The palm of the hand contains five elongated metacarpal bones. These bones lie between the carpal bones of the wrist and the bones of the fingers and thumb (see Figure 3). The proximal end of each metacarpal bone articulates with one of the distal carpal bones. Each of these articulations is a carpometacarpal joint (see Figure 4). The expanded distal end of each metacarpal bone articulates at the metacarpophalangeal joint with the proximal phalanx bone of the thumb or one of the fingers. The distal end also forms the knuckles of the hand, at the base of the fingers. The metacarpal bones are numbered 1–5, beginning at the thumb.
The first metacarpal bone, at the base of the thumb, is separated from the other metacarpal bones. This allows it a freedom of motion that is independent of the other metacarpal bones, which is very important for thumb mobility. The remaining metacarpal bones are united together to form the palm of the hand. The second and third metacarpal bones are firmly anchored in place and are immobile. However, the fourth and fifth metacarpal bones have limited anterior-posterior mobility, a motion that is greater for the fifth bone. This mobility is important during power gripping with the hand (Figure 6). The anterior movement of these bones, particularly the fifth metacarpal bone, increases the strength of contact for the medial hand during gripping actions.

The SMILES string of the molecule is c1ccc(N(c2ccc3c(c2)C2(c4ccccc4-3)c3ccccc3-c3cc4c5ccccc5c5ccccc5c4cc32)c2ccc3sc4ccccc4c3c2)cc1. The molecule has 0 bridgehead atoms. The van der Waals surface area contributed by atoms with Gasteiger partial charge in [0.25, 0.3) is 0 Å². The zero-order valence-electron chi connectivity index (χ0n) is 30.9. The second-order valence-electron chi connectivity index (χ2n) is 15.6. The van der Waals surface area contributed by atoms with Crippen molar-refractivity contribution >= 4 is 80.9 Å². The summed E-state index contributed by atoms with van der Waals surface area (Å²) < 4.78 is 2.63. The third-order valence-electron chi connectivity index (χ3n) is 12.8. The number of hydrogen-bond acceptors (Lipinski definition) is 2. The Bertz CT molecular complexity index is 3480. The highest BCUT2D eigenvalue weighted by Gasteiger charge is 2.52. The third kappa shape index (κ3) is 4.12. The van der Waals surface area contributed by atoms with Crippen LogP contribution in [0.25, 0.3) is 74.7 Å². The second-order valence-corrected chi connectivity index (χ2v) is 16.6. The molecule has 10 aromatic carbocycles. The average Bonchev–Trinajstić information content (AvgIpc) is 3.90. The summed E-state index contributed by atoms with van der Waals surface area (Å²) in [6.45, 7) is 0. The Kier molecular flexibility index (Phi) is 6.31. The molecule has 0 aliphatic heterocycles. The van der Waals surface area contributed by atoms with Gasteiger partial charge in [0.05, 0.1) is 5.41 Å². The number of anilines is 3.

The fingers and thumb contain 14 bones, each of which is called a phalanx bone (plural = phalanges), named after the ancient Greek phalanx (a rectangular block of soldiers). The thumb (pollex) is digit number 1 and has two phalanges, a proximal phalanx, and a distal phalanx bone (see Figure 3). Digits 2 (index finger) through 5 (little finger) have three phalanges each, called the proximal, middle, and distal phalanx bones. An interphalangeal joint is one of the articulations between adjacent phalanges of the digits (see Figure 4).
Visit this site to explore the bones and joints of the hand. What are the three arches of the hand, and what is the importance of these during the gripping of an object?